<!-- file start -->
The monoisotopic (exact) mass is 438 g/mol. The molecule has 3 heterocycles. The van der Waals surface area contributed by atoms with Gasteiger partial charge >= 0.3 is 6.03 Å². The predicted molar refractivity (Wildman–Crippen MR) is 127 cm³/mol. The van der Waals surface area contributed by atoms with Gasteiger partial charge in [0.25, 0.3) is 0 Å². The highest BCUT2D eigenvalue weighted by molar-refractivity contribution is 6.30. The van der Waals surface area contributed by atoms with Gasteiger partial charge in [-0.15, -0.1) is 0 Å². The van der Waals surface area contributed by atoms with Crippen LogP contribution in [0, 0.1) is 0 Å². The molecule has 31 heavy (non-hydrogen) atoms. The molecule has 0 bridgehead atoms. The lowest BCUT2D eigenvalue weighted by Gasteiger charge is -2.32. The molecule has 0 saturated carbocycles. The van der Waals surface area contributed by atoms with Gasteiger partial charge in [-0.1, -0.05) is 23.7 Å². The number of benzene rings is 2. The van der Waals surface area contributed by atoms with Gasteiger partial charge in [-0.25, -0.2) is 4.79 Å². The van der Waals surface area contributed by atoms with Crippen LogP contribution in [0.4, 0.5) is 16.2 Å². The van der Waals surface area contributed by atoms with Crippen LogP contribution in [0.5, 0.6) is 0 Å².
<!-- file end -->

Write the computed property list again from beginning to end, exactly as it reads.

The monoisotopic (exact) mass is 438 g/mol. The molecule has 3 heterocycles. The van der Waals surface area contributed by atoms with Gasteiger partial charge >= 0.3 is 6.03 Å². The predicted molar refractivity (Wildman–Crippen MR) is 127 cm³/mol. The van der Waals surface area contributed by atoms with Gasteiger partial charge in [0.25, 0.3) is 0 Å². The highest BCUT2D eigenvalue weighted by molar-refractivity contribution is 6.30. The van der Waals surface area contributed by atoms with Gasteiger partial charge in [-0.15, -0.1) is 0 Å². The van der Waals surface area contributed by atoms with Crippen LogP contribution in [0, 0.1) is 0 Å². The molecule has 31 heavy (non-hydrogen) atoms. The molecule has 0 bridgehead atoms. The lowest BCUT2D eigenvalue weighted by Gasteiger charge is -2.32. The molecule has 0 saturated carbocycles. The van der Waals surface area contributed by atoms with Gasteiger partial charge in [-0.1, -0.05) is 23.7 Å². The number of benzene rings is 2. The van der Waals surface area contributed by atoms with Gasteiger partial charge in [-0.25, -0.2) is 4.79 Å². The van der Waals surface area contributed by atoms with Crippen LogP contribution in [0.4, 0.5) is 16.2 Å². The van der Waals surface area contributed by atoms with Crippen LogP contribution in [0.5, 0.6) is 0 Å².